The study showing that the ongoing transmission of the viral hepatitis with more than 50 000 newly diagnosing cases of hepatitis B and hepatitis C each year. These figures do not provide the full picture of the epidemiological burden, as ECDC estimates that around 9 million Europeans live with chronic hepatitis B or hepatitis C.
However, till know there is no standardised system in place to monitor and evaluate the progress made towards the hepatitis targets included in the SDG, the Global Health Sector Strategy on Viral Hepatitis and the World Health Organization’s European Action Plan for the elimination of hepatitis. This includes many people with an asymptomatic and hence undiagnosed and untreated hepatitis infection, which can lead to liver cirrhosis and hepatocellular carcinoma.
Hepatitis infection transmission
Hepatitis refers to an inflammation of the liver cells and damage to the liver. There are different types and causes, but the symptoms can be similar. As the liver’s functions include detoxifying the blood, storing vitamins, and producing hormones. Hepatitis can disrupt these processes and create severe health problems throughout the body.
Then the ECDC developing a monitoring framework with pre-defined indicators for hepatitis B and C, which is closely aligned with the targets and milestones in the European Action plan as well as monitoring and evaluation framework developed by the WHO. It was rolled out at the end of 2018 and the collected data are currently analysed by ECDC. At least five viruses can cause hepatitis. The three most common are hepatitis viruses A, B and C. Infection with any of these three can be fatal.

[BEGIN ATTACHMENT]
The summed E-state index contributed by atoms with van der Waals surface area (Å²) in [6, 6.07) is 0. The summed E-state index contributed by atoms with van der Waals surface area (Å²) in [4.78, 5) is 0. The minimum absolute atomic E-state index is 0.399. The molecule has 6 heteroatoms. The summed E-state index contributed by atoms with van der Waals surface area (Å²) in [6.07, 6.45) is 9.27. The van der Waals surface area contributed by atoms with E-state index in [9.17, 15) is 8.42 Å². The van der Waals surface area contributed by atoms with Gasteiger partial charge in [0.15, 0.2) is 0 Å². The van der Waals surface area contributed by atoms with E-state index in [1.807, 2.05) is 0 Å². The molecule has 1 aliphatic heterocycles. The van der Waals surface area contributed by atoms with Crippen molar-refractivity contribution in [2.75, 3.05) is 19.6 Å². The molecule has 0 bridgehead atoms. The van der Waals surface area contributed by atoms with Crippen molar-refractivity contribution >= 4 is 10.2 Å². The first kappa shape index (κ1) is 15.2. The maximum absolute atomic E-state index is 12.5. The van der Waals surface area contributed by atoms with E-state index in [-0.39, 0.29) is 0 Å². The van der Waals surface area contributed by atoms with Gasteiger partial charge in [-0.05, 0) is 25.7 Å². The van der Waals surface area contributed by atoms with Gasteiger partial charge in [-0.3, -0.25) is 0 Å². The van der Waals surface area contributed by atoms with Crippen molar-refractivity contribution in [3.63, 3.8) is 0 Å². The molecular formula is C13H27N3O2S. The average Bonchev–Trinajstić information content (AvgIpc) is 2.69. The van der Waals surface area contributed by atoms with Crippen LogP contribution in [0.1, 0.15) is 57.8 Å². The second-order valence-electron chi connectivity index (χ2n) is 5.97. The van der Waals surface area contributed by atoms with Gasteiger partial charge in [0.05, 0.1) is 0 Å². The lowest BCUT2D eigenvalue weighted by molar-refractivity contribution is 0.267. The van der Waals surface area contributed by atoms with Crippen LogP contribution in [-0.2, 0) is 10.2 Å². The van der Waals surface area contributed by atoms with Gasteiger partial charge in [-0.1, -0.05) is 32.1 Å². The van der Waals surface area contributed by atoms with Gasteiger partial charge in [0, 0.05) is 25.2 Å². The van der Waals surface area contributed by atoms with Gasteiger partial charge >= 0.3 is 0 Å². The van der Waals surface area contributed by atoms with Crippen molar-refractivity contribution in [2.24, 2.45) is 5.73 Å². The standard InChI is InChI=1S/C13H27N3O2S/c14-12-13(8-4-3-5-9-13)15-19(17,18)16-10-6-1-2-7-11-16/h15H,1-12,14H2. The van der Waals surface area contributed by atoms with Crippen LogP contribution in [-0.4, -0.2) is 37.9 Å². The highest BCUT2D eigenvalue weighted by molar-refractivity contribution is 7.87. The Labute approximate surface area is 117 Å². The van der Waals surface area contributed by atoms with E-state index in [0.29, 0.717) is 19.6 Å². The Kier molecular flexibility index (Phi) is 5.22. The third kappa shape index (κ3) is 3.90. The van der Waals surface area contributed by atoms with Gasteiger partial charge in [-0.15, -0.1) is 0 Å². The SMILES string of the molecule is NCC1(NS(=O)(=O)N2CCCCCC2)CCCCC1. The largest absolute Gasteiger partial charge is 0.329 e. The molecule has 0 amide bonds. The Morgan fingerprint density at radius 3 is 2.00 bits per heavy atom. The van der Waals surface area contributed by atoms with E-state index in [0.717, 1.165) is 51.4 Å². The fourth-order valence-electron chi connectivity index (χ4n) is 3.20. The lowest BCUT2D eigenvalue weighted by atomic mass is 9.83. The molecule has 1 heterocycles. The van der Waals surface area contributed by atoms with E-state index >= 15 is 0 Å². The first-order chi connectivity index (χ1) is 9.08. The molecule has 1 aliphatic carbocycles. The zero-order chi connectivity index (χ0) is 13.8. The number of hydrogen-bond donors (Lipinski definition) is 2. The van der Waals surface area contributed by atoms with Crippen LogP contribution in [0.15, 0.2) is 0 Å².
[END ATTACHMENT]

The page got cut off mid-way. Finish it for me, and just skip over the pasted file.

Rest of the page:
The incidence of hepatitis
For hepatitis B, 13 countries were able to provide estimates of the diagnosis rate and for hepatitis C; data came from 18 countries. Four countries (Denmark, Ireland, the Netherlands and Norway) achieved the 2020 target of diagnosing half of all the people with chronic HBV infection. Among the countries reporting HCV data; eight have already achieved the target for next year to diagnose 50% of chronic hepatitis C infections.
These findings illustrate that reaching and testing those at risk of hepatitis infection; is still a public health challenge across Europe. Targeted testing is thus an essential element of any strategy to eliminate viral hepatitis; across the countries in the European Union and European Economic Area (EU/EEA). In the United States; the incidence of hepatitis A has been falling for the last 20 years; but acute hepatitis C has seen an increase of 44% between 2011 and 2012.